We are all a bit of a genius. Our genius is in our passion, our strongest desires that lie in our hearts create it. When setting out on a new project that started with a natural desire not a list of boxes to be ticked, the energy behind it is obvious. When we are children and told it is time to stop playing and grow up, we set aside some of those passions and they seldom return. I am not sure I know how to zip my mouth when one of the children say they want to ride horses, travel, skateboard or just hang out for a living. My first unnatural instinct wants to say, “What about law school, you don’t have to be a lawyer, it’s just a good education”. I must pause and remind myself that there are horse trainers and pilots, and professional skaters, and people that organize places for stressed out people to hang out. I must remember to inspire their genius, so that they too will live out their childhood dream instead of growing up.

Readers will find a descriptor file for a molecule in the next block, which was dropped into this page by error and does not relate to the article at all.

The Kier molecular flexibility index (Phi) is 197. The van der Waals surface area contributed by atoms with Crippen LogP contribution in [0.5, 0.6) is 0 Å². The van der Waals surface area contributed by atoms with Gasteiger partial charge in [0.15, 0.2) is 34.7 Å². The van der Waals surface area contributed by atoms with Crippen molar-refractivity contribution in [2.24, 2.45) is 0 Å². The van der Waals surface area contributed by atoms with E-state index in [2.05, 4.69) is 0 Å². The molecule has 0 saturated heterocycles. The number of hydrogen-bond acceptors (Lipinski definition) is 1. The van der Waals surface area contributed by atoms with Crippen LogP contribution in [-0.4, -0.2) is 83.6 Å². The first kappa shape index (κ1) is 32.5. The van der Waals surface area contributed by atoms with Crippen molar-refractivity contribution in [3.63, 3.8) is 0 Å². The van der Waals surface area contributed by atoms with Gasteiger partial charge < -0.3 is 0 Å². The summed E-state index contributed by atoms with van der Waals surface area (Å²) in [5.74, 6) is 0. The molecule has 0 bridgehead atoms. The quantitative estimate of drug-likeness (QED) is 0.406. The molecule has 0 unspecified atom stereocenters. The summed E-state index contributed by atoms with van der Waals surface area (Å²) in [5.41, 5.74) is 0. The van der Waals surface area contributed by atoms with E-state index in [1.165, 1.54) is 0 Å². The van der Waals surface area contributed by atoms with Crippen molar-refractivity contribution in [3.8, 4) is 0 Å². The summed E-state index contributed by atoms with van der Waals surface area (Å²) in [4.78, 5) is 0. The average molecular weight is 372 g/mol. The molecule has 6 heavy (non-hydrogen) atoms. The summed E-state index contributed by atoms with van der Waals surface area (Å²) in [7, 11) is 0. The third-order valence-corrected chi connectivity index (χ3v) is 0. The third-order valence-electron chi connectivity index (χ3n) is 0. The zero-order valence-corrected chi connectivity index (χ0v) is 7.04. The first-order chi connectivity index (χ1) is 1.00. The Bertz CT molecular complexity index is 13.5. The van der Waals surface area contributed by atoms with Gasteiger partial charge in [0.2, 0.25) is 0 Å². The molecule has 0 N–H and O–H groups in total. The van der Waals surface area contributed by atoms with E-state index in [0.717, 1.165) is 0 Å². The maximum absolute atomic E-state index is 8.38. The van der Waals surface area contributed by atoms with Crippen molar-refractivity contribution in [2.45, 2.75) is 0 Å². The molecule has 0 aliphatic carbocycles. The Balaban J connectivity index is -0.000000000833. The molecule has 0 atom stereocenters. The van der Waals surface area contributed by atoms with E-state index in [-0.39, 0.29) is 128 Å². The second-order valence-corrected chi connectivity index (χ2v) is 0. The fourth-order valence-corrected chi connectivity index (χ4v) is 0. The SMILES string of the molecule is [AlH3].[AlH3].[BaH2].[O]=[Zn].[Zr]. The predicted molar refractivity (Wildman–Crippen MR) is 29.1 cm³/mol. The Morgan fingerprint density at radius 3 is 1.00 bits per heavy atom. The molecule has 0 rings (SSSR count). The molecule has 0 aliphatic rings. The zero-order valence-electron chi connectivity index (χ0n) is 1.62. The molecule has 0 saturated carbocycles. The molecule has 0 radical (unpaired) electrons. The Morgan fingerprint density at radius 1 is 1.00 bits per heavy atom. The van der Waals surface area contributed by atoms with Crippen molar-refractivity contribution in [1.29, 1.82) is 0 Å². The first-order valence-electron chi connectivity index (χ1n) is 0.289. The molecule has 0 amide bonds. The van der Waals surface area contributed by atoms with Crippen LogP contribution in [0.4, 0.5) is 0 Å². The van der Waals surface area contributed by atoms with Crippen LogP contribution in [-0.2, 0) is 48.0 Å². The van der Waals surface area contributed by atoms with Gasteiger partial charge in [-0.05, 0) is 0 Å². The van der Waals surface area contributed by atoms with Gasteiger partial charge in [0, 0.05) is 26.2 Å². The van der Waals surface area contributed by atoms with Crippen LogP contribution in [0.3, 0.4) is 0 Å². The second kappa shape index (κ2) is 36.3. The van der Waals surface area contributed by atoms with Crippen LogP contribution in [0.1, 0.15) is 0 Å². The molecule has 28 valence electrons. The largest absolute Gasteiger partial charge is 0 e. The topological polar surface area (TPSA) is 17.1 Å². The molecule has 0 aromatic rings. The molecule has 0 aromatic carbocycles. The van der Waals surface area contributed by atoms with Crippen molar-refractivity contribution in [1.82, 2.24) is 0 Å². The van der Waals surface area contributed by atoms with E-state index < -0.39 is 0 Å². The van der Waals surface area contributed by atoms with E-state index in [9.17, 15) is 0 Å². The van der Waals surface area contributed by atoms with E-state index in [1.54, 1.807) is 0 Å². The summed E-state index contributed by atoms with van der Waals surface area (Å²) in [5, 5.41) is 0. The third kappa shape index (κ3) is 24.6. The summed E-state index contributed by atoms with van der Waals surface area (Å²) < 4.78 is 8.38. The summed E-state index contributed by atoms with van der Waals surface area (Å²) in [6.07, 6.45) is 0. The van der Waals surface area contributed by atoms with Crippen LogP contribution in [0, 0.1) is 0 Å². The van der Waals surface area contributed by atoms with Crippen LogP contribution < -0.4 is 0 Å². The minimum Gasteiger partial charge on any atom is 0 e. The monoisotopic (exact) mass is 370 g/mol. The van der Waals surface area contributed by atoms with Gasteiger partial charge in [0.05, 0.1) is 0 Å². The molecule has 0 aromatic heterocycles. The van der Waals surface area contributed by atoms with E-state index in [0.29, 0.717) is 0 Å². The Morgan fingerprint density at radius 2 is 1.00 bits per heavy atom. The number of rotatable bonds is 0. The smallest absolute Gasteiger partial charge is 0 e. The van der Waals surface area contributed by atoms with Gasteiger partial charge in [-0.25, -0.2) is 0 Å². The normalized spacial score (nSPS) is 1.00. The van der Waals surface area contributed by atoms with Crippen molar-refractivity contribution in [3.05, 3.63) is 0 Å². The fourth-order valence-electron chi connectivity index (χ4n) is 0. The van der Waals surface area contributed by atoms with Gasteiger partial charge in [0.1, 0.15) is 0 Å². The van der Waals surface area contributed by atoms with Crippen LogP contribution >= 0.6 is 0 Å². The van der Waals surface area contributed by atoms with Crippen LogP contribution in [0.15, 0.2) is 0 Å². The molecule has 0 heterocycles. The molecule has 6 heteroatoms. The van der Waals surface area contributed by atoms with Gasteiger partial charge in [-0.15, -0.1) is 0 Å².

Today, after returning from a day at friends house in the country, I was missing my sweet boy just after we walked in the door. I called his name and he replied, “I’m here Mom, in the bathroom, just taking a potty break.” A moment of panic ran through me as I briefly recognized his fabulous use of language, (responded the first time, secured attention by using my name, expressed his needs) because him in the bathroom unattended would normally mean he had put an entire roll of toliet paper in the toliet or worse, he has pooped and is trying to clean himself up. But neither was true. I opened the door to find him standing at the toliet, pants down, with a golden arch splashing the toliet water; not the porcelain or the wall or the floor, the water. He finished up, pulled up his pants and ran to the paper he wanted to color with his markers without any further mention of what he just did. As I was recovering from this break through moment after 2.5 years of struggle and determination that he could and would be potty trained even if he was in his teens before it happened, I realized I need to get him more elastic waisted pants so he can continue to be successful.